“I promised Marcello I won’t be taking too many seflies”, said chef Lele while we were gearing up for the second one. My kids would argue that two in 90 minutes suggests that you are fairly close to a comma. But different rules perhaps apply to the island of Ortigia in east Sicily, home to a spectacular Duomo, puppets, mussels, and a pretty nifty market
90 minutes prior we met Lele Torrisi next to the Temple of Apollo, the oldest doric remains in Sicily, 6th century BC, 27th century BI (Before Iphone). The temple is adjacent to what later became our favorite market in Sicily. I already knew chef Lele would sport his chef attire, and I briefly considered all four of us to show up in similar fashion. But it was too hot, and I wasnt too certain about the chef’s sense of humor. I was sporting my spanking brand new Fedora
Turns out I didnt need to worry about the sense of humor part, which made the walk that much more enjoyable. And within minutes, I was an expert. I knew which swordfish was frozen. I knew where the pistachio really come from (hint: Not from here). I knew what the vendors are shouting. Mrs Ziggy knew what to do with the spice pack she’s been hiding in the cabinet for over a year. And I knew how to inspect the fish for freshness. I can already imagine the look on my fishmonger face on my next visit, when he sees me open up those gills with gloves
We also learned about the various seasons. That July is a particular good time to cook in Sicily. That mussels and peaches right now are at their best. Another big lesson that set the tone for us the rest of the trip is not to judge a peach by its cover. The uglier the better. But the highlight came at the end, when we popped into the famed sandwich maker Borderi (if you wear “I love [your name]” t-shirt, you officially made it). And out pops a board of deliciousness, including sensational smoked mozzarella.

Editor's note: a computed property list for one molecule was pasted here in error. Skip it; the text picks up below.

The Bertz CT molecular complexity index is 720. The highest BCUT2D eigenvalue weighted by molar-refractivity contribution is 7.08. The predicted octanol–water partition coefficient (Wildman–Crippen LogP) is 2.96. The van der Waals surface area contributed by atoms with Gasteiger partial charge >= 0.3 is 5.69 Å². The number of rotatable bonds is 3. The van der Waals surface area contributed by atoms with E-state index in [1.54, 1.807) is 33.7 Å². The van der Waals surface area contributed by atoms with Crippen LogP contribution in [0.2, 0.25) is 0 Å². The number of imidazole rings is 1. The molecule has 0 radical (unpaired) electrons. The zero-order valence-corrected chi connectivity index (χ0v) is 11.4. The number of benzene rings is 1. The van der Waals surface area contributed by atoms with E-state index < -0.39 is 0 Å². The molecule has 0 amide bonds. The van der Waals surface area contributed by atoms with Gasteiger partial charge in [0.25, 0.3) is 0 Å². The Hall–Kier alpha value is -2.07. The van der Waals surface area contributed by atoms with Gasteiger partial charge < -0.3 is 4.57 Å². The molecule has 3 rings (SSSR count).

Everything about Lele Torrisi reads like the Ferran Adrià of Siracusa. From his time spent in various Michelin powerhouses, including Osteria Francescana and Massimo Bottura, to the more humble times spent with his dad Alfio at Ristorante Dioniso, 10 minute walk from market. The unexpected expected consequences that came out from all of this, is that we ate exceptionally well the rest of our Sircausa stay. Within minutes we were tasting local craft beer (a luxury in Sicily) at one month old Pani_Co, an artsy local wine bar with a full menu. The Alveria American style IPAs turned out to be the best brew we drank in Sicily. And later that night we were dining with locals in the know at Macallè, where Lele serves as a consultant
Lele markets himself these days via Marcello Baglioni’s Agave Travel Creative. Marcello specialty is experiences, “Slow Travel”, memories that stay with you far beyond the memory of seeing yet another church. Instead of just staying at an Agriturismo, he will set you up with various activities, like harvesting (pistachios, olives, grapes). He can arrange an archaeological dig (I’ve done it in Israel, fun), climb Mt Etna with a volcanologist, tour mafia facilities and even go on a “job” with some. Ok, I made the last one up, but you get the idea.
Lele is Agave’s culinary arm, where you can schedule such market walks, cooking classes, and anything you want really (anything!). We could have walked the Ortigia market by ourselves in less than 10 minutes, take selfies with the fish, and ate in other restaurants I planned on. But what kind of memories would have derived from that.
I also know that fresh fish must have bright eyes, not dull and sunken. Exactly like the fish in your first picture. And if the fish smells of fish, it’s not fresh! Oddly enough. It should just smell of the sea. Nice post!
Great post, great pictures of the food at the market, and a family picture to top it all, wouhou !!!